EGU General Assembly 2022
© Author(s) 2022. This work is distributed under
the Creative Commons Attribution 4.0 License.

A first attempt to evaluate the impact of agricultural practices on slope stability

Evelina Volpe1, Stefano Luigi Gariano1, Francesca Ardizzone1, Federica Fiorucci1, and Diana Salciarini2
Evelina Volpe et al.
  • 1CNR - IRPI, Perugia, Italy
  • 2Department of Civil and Environmental Engineering, University of Perugia, Italy

Shallow landslides induced by rainfall are very common movements that occur in hilly and mountainous areas causing losses of human life, ecological and environmental impacts and considerable economical costs. The predisposing factors for shallow landslides are represented by morphology, lithology, soil type, land cover, and land use, and their changes. Land use is constantly evolving because it is linked to human activities; the increase of population pressure and economic development forced more people to use all areas available. 
A lot of scientific contributions analyzed the positive effects of vegetation cover on slope stability, focusing on the mechanical effects of vegetation (both vegetation cover and roots) in terms of providing additional mechanical root reinforcement. Conversely, the effects of agricultural practices on slope stability conditions are poorly investigated. Indeed, while agriculture contributes positively to the landscape, biodiversity, climate and fires, on the other hand, improper agricultural practices and soil uses can modify the mechanical properties of the involved soils leading to a possible increase of instability phenomena. 
To evaluate the effect of agricultural practices on the slope stability conditions, we present an application of a probabilistic, physically-based model for the triggering of rainfall-induced landslides (PG_TRIGRS – a probabilistic, geostatistic-based extension of the TRIGRS model) to the Collazzone area, a cultivated area located in Umbria, central Italy, characterized by a high susceptibility to landslides, which is studied and periodically monitored through systematic image analysis and on-site surveys.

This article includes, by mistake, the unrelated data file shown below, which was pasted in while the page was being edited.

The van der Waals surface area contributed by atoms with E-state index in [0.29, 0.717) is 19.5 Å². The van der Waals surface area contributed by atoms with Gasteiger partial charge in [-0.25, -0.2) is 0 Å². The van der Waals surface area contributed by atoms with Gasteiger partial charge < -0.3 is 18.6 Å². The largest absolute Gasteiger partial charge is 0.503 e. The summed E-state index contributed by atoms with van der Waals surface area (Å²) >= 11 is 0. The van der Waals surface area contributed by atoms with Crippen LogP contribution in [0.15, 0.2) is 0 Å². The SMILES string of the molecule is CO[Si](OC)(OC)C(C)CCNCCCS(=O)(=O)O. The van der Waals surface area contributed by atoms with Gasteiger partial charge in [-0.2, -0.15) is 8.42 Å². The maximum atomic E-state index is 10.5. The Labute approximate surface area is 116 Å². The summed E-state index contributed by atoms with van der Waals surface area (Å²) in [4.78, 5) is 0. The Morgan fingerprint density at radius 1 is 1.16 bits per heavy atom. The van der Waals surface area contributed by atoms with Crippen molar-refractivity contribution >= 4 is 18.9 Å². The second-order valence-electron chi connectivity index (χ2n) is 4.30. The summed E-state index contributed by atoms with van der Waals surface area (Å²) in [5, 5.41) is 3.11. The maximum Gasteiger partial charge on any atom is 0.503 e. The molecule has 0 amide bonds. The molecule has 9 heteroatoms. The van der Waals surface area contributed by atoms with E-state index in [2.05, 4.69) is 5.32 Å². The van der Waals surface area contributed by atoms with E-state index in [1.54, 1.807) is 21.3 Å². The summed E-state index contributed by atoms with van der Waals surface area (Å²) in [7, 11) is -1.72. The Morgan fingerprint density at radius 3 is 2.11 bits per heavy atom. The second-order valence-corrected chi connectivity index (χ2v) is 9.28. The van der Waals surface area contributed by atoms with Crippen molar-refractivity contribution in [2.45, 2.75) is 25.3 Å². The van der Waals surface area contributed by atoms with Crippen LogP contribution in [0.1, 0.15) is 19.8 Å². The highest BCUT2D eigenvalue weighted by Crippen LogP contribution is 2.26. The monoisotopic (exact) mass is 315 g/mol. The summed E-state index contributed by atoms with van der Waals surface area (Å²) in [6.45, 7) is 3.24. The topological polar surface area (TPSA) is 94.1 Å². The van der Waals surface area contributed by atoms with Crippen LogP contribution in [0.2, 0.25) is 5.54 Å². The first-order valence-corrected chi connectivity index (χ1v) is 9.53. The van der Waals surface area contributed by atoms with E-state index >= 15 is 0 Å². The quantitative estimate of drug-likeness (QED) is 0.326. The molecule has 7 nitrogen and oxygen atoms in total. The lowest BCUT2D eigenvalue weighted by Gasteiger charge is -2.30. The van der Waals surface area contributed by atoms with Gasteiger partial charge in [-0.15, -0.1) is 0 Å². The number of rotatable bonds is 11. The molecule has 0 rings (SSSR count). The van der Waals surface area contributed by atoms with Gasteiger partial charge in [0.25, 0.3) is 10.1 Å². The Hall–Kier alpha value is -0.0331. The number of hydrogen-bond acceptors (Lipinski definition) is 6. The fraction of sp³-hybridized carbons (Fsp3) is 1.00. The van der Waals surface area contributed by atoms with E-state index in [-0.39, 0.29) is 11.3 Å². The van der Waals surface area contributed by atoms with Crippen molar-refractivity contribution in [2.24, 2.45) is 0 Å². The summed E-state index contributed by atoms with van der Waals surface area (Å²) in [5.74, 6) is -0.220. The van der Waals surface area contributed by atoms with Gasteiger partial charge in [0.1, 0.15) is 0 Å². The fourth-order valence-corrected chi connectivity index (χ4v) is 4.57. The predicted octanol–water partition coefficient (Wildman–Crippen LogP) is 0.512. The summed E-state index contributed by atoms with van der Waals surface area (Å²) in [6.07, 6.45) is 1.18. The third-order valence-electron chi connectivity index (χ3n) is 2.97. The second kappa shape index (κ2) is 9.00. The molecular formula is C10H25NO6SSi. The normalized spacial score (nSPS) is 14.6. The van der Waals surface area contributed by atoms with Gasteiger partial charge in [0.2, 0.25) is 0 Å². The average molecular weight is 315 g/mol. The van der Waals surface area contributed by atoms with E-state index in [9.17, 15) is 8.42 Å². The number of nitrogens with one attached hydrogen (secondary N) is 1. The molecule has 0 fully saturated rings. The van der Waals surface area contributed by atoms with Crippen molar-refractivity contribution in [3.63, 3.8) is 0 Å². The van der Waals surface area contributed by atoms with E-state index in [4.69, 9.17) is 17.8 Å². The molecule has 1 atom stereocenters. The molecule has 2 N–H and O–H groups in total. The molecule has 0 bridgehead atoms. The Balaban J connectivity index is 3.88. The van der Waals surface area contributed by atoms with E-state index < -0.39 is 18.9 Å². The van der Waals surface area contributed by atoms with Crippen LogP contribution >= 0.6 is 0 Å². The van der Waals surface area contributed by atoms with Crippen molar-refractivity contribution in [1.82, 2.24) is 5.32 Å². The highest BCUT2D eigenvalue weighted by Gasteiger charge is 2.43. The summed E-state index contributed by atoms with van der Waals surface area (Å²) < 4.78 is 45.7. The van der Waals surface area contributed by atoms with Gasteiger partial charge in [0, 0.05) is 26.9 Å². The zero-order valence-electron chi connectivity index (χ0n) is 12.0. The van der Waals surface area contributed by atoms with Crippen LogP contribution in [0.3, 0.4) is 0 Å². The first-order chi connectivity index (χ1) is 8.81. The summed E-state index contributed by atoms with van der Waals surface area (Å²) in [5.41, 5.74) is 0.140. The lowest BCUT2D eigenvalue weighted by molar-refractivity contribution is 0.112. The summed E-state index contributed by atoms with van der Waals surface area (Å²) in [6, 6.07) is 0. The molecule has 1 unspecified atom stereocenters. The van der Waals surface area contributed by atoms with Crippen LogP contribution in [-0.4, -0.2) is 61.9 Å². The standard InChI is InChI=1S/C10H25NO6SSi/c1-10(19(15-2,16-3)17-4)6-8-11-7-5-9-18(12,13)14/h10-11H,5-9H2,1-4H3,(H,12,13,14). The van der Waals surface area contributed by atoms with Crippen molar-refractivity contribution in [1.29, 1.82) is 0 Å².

The method applied in this research included the comparison between landslides observed in situ and the spatial distribution of the probability of failure derived from the application of PG_TRIGRS model, which models the study area in a GIS grid and treats each cell as an infinite slope. More in detail, a heuristic approach was adopted: after a first run of the model with unbiased parameters, the slope stability analysis has been carried out assuming several percentages of reduction of the effective soil cohesion (c’) to mimic an increasing impact of agricultural practices on the strength conditions.
A back-analysis methodology, with the support of sensitivity indices, was adopted to provide a preliminary quantitative evaluation of the effect induced by agricultural practices on the mechanical properties of the soil. To test the reliability of the method, standard contingency matrix and skill scores were adopted and the best compromise between correct and incorrect model outcomes was obtained considering a reduction of c’ between 20% and 30%. 
In conclusion, we could estimate that in the analyzed area the agricultural practices can cause a 20 to 30% reduction in soil.

How to cite: Volpe, E., Gariano, S. L., Ardizzone, F., Fiorucci, F., and Salciarini, D.: A first attempt to evaluate the impact of agricultural practices on slope stability, EGU General Assembly 2022, Vienna, Austria, 23–27 May 2022, EGU22-7424,, 2022.